Is It Necessary to Know Good by Evil?

Note: Celia’s post follows poem.

From Ann Glover O’Dell’s Midwifing the Soul:

Restless

Winding through the branches of my spirit

   whispering glimpses of mortality

      wandering among the conscious complex

         winnowing former dogma like frail facts

down into recesses of my essence

  drifting through unbridled memory

    dauntingly presumptuous in its power

      dares this new disturbing premonition

halting nowhere near the seat of power

  having so destroyed that weaker vessel

     hurrying to reach its destination

       hovering within the fecund chamber

coming round the shaping walls of truth

  curving in and out of questions forming

    casting out decisions long since crumbled

      climbing vine-like through the hallowed halls

tethering to no anointed altar

  targeting no restrictive domicile

    templing within no single sacred cloister

      the hot bright breath of God appears.


From Celia’s Images in a Reflecting Pool:

I think we plan our lives before we are born.  If so, given that I have always spent much time in thinking about what I should do next, I’m sure I planned carefully on the other side. 

I once had an intuition that my growing-up years went just as intended.  I wanted to emphasize working hard on academic pursuits and developing the impetus to achieve.  Now when I question the advisability of all that, surely some balancing act is taking place.

We are our own worst enemy.  We do not have to do all things, even if all of these things are good.  Sometimes I entrap myself over a perceived “good goal” by taking steps to move toward it—knowing all the while that living out the goal will be painful.

Achieving at my maximal level has long been a goal.  I don’t like to be defeated by anything, to drop out of the race without trying sufficiently.  An old “Father Knows Best” television program drove the point home to me while still very young (and aren’t we quite impressionable when young?). 

I sense I could do library administration, albeit not without struggle.  Do I want to be one who, as Milton says, “slinks out of the race, where that immortal garland is to be run for, not without dust and heat”?  Yet Milton’s famous passage also suggests that one would know good “by” evil, by the contrast. 

This I don’t believe is necessary.  Maybe now is one time that my doubts should be respected, because the ultimate goal, being ego-related, is questionable (as well as tangential to what I really want to do).  It’s a replay of a “have it all” 1980s motif—surely a way of life most of us are coming to repudiate.

The Good, the Holy, the Beautiful

“Therefore, the extension of the good, the holy, and the beautiful needs to become your sole purpose—as it has become ours.  For only when the mind is used for this purpose alone can there be the perfect remembrance of the Kingdom.”  (“The Way of Transformation,” The Way of Mastery, Chapter 19, Page 229)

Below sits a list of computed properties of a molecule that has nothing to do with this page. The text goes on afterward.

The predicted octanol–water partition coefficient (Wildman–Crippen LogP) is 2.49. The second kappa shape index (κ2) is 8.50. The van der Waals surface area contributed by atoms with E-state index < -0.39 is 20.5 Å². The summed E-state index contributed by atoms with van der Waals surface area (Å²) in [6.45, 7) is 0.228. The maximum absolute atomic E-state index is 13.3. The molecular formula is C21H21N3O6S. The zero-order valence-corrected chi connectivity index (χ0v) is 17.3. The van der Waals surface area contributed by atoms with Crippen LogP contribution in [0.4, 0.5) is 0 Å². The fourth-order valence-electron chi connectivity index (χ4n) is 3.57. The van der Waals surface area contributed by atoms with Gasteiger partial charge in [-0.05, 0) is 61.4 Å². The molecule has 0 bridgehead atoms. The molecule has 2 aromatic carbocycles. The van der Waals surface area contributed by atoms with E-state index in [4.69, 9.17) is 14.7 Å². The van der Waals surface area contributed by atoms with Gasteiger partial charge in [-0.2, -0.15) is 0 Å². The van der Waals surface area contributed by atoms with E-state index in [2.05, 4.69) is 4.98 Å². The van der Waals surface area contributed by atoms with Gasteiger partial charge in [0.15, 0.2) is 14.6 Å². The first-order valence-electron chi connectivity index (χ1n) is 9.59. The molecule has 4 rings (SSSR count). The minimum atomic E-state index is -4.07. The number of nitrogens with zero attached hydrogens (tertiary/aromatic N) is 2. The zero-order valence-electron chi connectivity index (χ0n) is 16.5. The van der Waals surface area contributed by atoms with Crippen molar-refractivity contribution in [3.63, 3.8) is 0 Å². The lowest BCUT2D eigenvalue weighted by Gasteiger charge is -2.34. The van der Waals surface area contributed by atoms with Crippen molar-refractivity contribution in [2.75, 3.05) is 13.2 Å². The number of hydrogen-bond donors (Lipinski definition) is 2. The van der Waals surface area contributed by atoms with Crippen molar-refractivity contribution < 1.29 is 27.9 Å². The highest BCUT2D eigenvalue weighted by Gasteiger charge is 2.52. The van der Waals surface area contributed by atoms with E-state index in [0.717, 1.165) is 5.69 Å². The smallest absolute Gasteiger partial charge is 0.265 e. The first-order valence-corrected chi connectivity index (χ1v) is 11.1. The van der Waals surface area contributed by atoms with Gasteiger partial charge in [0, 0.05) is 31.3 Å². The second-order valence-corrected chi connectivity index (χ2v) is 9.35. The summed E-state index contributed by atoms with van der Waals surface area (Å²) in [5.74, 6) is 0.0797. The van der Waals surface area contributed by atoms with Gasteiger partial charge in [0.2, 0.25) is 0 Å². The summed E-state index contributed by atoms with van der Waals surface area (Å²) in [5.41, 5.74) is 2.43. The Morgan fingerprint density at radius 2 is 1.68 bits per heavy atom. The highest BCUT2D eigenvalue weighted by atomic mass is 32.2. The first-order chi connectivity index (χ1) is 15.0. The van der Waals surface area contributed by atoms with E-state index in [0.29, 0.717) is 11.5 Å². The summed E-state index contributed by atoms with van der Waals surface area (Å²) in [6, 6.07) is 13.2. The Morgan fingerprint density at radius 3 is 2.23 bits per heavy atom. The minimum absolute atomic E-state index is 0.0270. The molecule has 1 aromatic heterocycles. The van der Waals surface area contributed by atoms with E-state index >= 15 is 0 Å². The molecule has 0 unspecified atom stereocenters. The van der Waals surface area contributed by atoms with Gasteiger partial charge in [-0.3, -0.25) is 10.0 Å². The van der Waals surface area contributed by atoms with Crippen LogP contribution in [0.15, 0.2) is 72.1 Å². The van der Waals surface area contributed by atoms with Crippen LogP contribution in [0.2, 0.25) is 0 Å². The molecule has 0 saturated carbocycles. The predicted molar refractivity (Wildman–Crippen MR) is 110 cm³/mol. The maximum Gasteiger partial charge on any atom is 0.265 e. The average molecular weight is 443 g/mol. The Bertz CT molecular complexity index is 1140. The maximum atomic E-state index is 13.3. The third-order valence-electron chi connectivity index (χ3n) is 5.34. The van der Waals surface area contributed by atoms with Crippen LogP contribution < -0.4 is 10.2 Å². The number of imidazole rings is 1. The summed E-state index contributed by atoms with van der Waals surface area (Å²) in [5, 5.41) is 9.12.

Yes, these are beautiful words from Jesus. He did not remind us to “love,” for when we intend to express the good, the holy, and the beautiful, there is no way to do so unless we are loving as well.

We are meant to “remember,” because we are revisiting the past (A Course in Miracles tells us), and in that revisiting we shape that past into something more in tune with God. When we remember, we have remembrance of the Kingdom of God. And this remembrance can only bring us peace, joy, and security in a life well-lived.

It helps to have our purpose spelled out so clearly. Choose Only Love uses the same terms to indicate our purpose, and so there is evidence that Jesus is remembering what he has told us–and remembering exactly.

The good, the beautiful, the holy. A high expectation for us, but eminently doable when we stay close to God.

Create the Good, the Holy, the Beautiful

“So, you see, where I abide is everywhere at once.  And so do you; you simply do not know it yet.  I abide with an infinite array of friends who have realized the Truth and have been set free.  They are infinitely creating, without ceasing, that which extends their treasure, which is the good, the holy, and the beautiful.  Many have given you images of choirs of angels singing the praises of God.  It is the same thing.”  (“The Way of the Heart,” WOM, Lesson 12, Page 148)

Here we get a glimpse of the world that Jesus inhabits now.  Like “choirs of angels,” seeking the “good, the holy, and the beautiful.”

Might we do the same, even in this conflicted world?  We won’t enjoy the ecstatic embrace of Love to the same extent as choirs of angels, but we can have our own experience, an experience which can be very good indeed.

What does Jesus mean by saying that he abides everywhere at once?  And that we do, too?  I think he means that there is nothing outside of him, nothing outside ourselves.  This belief that there is nothing outside us is a tenet of A Course in Miracles.  It means that projection makes perception, that we are a hologram that contains the Whole, though our finite mind cannot conceive of such a glorious Truth.  We are a part of God, and with this, we can know that anything is conceivable.  Even knowledge of the Whole.

Our days in this world can be glorious, if projection makes perception.  What we hold inside our ourselves, we see outside.  If we hold conflict inside, we project this, and this is our experience of the world.  If we hold Love inside, we see evidence of Love in the world.  And the experience changes to something very grand.

We can create the good, holy, beautiful, as well.  Let us be about our Father’s business, as Jesus is, and see what may transpire today.

Let Love guide us.  And there will be no turning back to a lesser world.